Hartford Foundation Submits Testimony in Support of Senate Bill 572 An Act Concerning Community Crisis Response Team Programs and Reentry Welcome Centers
The Hartford Foundation submitted testimony to the General Assembly’s Public Safety Committee in support of Senate Bill 572, An Act Concerning Community Crisis Response Team programs and Reentry Welcome Centers. The proposed bill establishes an alternative police response program and support for individuals reentering the community from prison.
As part of our efforts to dismantle structural racism and improve social and economic mobility for Black and Latinx residents of Greater Hartford, the Hartford Foundation invests in programs and systems-building to provide education, job training and other support services to returning citizens to support their success and prevent reincarceration.
The Hartford Foundation supports the provision in Senate Bill 572 that would create reentry centers to assist individuals reentering the community from prison.
In December 2017, the Hartford Foundation provided a three-year, $450,000 grant to Community Partners in Action, in collaboration with other nonprofits and government partners, to launch the Greater Hartford Reentry Welcome Center. The City of Hartford committed in-kind resources, including the Center’s space in Hartford City Hall, located on 550 Main Street, and staff time to provide additional support. This public-private partnership has been working to change the course of the lives of men and women returning home from prison at the end of their sentences.
The Foundation is committed to assessing what works and funded an evaluation of the first year of the Center’s operation that included focus groups of participants in the program. The assessment found that this collaboration is an effective means to ensure that returning citizens are immediately connected to the supports and services that can enable a successful reintegration into the community. The evaluation also revealed the need for additional work and policy changes to provide greater access to vital services such as housing and mental and physical health supports. The evaluation also pointed to the need for improved coordination and data collection among the partners. These findings and recommendations could prove to be a useful blueprint if the state were to create additional reentry welcome centers.
The Foundation also supports SB 572’s call for the creation of a Community Crisis Response Team to limit unneeded contact with law enforcement by dispatching appropriately qualified professionals to respond to 9-1-1 and non-emergency calls related to public assistance financial support, homelessness, substance use disorder and mental health crises.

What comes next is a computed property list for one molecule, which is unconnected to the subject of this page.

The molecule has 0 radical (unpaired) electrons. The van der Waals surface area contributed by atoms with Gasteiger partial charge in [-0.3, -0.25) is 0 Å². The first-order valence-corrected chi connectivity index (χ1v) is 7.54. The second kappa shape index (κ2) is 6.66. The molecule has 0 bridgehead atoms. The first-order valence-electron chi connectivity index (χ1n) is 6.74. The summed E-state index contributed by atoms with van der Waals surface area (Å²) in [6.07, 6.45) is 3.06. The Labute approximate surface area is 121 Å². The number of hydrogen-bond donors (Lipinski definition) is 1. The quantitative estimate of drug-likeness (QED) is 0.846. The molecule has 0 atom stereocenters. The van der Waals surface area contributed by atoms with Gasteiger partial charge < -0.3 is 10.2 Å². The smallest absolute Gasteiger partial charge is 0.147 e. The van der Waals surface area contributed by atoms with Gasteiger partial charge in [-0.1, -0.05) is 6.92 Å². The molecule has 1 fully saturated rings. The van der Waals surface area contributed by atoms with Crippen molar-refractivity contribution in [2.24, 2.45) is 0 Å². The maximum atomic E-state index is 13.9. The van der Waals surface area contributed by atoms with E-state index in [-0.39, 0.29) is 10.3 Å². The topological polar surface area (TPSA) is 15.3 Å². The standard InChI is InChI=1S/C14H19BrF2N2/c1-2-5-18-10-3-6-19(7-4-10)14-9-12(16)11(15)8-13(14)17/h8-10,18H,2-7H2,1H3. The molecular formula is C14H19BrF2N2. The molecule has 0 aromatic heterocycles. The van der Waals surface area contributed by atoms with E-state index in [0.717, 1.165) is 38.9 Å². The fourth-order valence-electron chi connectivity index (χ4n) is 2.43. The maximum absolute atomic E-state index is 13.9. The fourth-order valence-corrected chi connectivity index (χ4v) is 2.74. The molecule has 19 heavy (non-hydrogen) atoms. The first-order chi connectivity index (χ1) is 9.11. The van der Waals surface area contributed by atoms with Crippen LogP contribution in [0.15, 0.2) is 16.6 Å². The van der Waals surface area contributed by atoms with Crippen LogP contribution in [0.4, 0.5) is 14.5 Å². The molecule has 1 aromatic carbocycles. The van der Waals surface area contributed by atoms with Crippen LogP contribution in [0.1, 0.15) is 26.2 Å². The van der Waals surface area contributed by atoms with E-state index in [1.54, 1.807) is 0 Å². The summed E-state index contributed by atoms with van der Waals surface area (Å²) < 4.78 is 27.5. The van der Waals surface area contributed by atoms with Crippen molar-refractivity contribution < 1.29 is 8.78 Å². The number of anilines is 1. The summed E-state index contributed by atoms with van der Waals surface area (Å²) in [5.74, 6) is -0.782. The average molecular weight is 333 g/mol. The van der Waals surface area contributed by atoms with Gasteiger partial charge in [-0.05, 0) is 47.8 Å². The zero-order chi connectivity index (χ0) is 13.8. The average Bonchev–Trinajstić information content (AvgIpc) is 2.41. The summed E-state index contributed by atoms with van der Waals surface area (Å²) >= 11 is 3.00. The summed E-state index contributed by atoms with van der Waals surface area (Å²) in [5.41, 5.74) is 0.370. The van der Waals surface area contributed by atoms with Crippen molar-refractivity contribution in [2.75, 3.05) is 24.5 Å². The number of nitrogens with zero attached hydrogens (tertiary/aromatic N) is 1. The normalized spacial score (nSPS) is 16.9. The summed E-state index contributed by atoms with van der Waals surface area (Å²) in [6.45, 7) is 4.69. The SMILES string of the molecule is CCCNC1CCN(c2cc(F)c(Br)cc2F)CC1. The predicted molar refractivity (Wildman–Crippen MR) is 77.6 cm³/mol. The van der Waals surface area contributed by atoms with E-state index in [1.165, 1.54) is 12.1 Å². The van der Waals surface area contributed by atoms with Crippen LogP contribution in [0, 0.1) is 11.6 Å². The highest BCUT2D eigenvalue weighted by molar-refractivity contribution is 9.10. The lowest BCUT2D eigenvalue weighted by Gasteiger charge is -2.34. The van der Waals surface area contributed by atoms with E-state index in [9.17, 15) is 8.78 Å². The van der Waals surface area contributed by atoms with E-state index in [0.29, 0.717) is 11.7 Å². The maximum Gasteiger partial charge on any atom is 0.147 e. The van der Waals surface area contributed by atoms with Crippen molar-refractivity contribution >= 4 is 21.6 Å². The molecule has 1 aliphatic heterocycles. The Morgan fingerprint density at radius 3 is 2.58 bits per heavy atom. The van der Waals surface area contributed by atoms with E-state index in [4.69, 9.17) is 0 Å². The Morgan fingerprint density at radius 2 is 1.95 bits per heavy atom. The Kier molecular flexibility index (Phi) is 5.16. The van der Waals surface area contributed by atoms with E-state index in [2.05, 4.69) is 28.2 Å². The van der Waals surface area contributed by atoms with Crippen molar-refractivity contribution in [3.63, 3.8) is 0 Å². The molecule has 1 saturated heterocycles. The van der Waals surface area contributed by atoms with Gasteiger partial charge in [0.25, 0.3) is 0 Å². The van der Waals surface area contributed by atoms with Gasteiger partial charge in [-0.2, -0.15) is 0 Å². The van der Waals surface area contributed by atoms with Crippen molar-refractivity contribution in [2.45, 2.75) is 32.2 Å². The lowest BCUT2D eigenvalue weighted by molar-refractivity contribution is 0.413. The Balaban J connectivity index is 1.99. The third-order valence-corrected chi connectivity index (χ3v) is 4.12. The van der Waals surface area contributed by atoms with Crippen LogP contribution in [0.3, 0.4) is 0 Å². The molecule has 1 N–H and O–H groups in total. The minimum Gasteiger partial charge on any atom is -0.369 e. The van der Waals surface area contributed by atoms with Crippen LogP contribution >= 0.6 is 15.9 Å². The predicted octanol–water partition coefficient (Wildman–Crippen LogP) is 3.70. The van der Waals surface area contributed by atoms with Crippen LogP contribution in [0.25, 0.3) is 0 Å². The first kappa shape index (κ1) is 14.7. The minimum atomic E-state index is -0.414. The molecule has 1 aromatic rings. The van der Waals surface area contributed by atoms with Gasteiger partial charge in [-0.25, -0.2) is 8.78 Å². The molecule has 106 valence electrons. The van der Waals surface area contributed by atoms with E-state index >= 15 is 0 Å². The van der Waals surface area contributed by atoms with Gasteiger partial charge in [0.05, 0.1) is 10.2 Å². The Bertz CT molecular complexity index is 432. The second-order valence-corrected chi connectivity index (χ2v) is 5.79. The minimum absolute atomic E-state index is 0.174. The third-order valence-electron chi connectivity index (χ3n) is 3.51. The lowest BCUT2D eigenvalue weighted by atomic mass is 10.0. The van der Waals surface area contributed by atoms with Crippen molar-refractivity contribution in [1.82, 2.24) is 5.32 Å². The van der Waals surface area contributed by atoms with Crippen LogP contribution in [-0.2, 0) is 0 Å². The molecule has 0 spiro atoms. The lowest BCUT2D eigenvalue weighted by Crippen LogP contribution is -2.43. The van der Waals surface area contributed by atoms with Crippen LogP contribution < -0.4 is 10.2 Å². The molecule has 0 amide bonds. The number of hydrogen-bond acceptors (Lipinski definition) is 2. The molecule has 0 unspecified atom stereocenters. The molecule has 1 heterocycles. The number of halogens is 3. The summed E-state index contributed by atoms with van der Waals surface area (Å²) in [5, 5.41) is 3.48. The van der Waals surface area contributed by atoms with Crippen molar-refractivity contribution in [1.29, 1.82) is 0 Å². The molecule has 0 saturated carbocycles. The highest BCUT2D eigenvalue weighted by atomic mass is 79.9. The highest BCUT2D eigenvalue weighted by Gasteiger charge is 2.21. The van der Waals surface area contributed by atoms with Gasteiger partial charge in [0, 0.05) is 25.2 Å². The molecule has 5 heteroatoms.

The Foundation endorses the concept of ensuring that responses to 911 calls serve to deescalate situations and provide residents with the supports needed. In July 2020, the Foundation and the Travelers Championship announced a partnership to co-fund a three-year, $400,000 police training initiative led by the University of New Haven’s Center for Advanced Policing and Tow Youth Justice Institute. The CT Institute for Youth and Police Relations (CIYPR) is designed to enhance training delivered to officers in Greater Hartford to assist them in balancing the demands of public safety and the best interests of Black, Latinx and other diverse youth. The goal of the institute is to build bridges between the police and communities they serve. This program has received extensive support from local police departments throughout Greater Hartford. Their buy-in and commitment are crucial to the long-term success of this important initiative.
While additional community relations efforts are a part of the solution, it is also important to recognize that law enforcement has been asked to take on a wide variety of roles and situations it is not appropriately equipped to handle. As we see growing calls for police reform and social justice, Senate Bill 572 will improve first responses and connecting people with the support and resources they need, that many police officers do not have adequate training, time or resources to provide.